1. Micro-influencers achieved 22.2 times more conversions than average consumers when they recommended products.
2. 82% of consumers reported that they were highly likely to follow a recommendation made by a micro-influencer.
So, when thinking about how to get your brand name, product or services out there, and in front of your target audience on social media, bigger isn’t always better. And if you are faced with a limited marketing budget as so many companies are, micro-influencers may be able to make your money go further.
Of all the brands, products and/or services often promoted online by influencers, healthcare isn’t usually at the top of the list. However, influencers can play a key role in how important someone views their overall health and how they manage it.
With micro-influencers, they are talking to a much smaller audience size and may choose to touch on more personal topics, such as health conditions they are experiencing or have experienced, treatments they have received or physicians/facilities who have helped them. Sharing something so personal online helps the influencer gain credibility with their audience – which is everything. Those who appear trustworthy and believable can often resonate more with an audience than the best marketing strategy or targeted creative ad.
Got it. Micro-Influencers. But Healthcare?
Because of their focus, higher engagement and smaller follower groups, healthcare makes an excellent category for engaging micro and even nano-influencers (fewer than 10,000 followers).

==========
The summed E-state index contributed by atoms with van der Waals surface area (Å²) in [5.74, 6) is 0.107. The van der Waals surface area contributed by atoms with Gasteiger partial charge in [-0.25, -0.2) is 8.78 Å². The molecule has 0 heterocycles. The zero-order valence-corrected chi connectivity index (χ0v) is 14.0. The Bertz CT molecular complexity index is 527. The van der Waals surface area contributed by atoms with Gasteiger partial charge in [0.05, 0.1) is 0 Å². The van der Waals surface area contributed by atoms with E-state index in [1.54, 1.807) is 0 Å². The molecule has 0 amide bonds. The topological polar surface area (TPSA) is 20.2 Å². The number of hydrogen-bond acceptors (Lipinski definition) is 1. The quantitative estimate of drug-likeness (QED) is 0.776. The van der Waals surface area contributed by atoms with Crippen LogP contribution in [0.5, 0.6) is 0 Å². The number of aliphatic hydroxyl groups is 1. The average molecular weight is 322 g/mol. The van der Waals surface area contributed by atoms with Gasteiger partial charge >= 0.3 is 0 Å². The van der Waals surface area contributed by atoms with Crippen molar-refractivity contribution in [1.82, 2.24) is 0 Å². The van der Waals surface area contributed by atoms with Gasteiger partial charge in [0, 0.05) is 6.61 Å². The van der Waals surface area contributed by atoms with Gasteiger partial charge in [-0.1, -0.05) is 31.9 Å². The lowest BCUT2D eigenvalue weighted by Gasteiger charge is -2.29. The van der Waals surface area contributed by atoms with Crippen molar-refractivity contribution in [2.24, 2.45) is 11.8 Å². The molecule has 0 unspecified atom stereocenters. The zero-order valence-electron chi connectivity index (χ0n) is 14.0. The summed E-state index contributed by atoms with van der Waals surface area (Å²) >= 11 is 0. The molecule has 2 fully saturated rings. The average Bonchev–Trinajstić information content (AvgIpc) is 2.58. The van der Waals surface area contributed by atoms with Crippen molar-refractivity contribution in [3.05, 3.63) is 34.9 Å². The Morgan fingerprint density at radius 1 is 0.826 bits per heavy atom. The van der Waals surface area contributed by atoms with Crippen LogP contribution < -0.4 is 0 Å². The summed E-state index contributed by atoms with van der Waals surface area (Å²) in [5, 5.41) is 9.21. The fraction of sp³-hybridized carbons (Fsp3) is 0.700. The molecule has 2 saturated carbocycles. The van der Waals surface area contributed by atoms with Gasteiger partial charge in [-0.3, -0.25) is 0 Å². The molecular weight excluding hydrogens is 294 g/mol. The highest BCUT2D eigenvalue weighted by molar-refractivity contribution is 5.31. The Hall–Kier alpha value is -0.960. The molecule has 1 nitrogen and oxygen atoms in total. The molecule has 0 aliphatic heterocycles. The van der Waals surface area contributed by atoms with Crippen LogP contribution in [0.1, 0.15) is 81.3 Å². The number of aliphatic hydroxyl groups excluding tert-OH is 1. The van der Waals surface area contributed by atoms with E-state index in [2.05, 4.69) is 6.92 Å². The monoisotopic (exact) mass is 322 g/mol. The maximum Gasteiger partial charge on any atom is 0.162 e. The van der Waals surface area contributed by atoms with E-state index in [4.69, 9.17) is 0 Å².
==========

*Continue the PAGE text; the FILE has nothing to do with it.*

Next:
Consumers who engage with influencers on social media regarding healthcare tend to focus on communities and interest groups that share their health conditions. In fact, the 2019 WEGO Health survey noted that 93% of consumers said that influencers drove them to ask physicians about health information they shared and 87% noted they would discuss treatments they heard about from trusted influencers.
Healthcare social media groups and micro-influencer follower groups are often considerably more intimate than typical social groups, and can function as a sounding board and support group of sorts where members openly discuss treatments, fears, successes and failures. Finding a sincere and authentic voice among these groups can be an incredibly powerful resource to help providers disseminate important information and drive further conversations with providers.
If you are looking to explore incorporating micro-influencers into your marketing strategy, here are a few tips to keep in mind.
1. Develop Specific Marketing Goals – An influencer can help raise awareness and provider engagement with any part of the care process; from general awareness of a condition and/or illness to diagnosis and treatment, to even follow-up. Determining your overall marketing goals will help you identify which influencer is right for you and your message.